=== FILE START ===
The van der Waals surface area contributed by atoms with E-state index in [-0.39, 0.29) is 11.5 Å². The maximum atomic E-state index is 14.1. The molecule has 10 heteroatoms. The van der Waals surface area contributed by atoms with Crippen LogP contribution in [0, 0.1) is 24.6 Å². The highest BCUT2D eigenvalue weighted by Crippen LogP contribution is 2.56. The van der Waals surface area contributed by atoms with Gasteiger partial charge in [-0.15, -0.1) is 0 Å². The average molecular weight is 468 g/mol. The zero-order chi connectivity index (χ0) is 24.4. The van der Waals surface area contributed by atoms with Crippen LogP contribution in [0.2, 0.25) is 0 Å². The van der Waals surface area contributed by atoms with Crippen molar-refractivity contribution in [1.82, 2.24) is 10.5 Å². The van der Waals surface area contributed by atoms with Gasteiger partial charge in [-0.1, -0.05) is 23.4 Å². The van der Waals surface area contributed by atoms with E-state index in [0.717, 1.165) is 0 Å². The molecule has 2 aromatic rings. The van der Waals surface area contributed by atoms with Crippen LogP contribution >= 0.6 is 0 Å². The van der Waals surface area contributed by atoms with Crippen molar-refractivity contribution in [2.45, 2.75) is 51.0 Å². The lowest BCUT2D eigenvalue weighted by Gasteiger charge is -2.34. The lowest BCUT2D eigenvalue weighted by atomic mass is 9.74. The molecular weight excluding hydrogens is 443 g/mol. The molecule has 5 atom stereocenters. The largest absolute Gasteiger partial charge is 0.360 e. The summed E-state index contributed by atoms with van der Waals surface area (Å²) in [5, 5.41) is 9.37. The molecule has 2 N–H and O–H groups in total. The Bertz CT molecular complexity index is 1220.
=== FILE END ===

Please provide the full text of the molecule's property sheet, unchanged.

The van der Waals surface area contributed by atoms with E-state index in [-0.39, 0.29) is 11.5 Å². The maximum atomic E-state index is 14.1. The molecule has 10 heteroatoms. The van der Waals surface area contributed by atoms with Crippen LogP contribution in [0, 0.1) is 24.6 Å². The highest BCUT2D eigenvalue weighted by Crippen LogP contribution is 2.56. The van der Waals surface area contributed by atoms with Gasteiger partial charge in [-0.15, -0.1) is 0 Å². The average molecular weight is 468 g/mol. The zero-order chi connectivity index (χ0) is 24.4. The van der Waals surface area contributed by atoms with Crippen LogP contribution in [0.2, 0.25) is 0 Å². The van der Waals surface area contributed by atoms with Crippen molar-refractivity contribution in [1.82, 2.24) is 10.5 Å². The van der Waals surface area contributed by atoms with Gasteiger partial charge in [-0.1, -0.05) is 23.4 Å². The van der Waals surface area contributed by atoms with E-state index in [0.717, 1.165) is 0 Å². The molecule has 2 aromatic rings. The van der Waals surface area contributed by atoms with Crippen LogP contribution >= 0.6 is 0 Å². The van der Waals surface area contributed by atoms with Crippen molar-refractivity contribution in [2.45, 2.75) is 51.0 Å². The lowest BCUT2D eigenvalue weighted by Gasteiger charge is -2.34. The lowest BCUT2D eigenvalue weighted by atomic mass is 9.74. The molecular weight excluding hydrogens is 443 g/mol. The molecule has 5 atom stereocenters. The largest absolute Gasteiger partial charge is 0.360 e. The summed E-state index contributed by atoms with van der Waals surface area (Å²) in [5, 5.41) is 9.37. The molecule has 2 N–H and O–H groups in total. The Bertz CT molecular complexity index is 1220.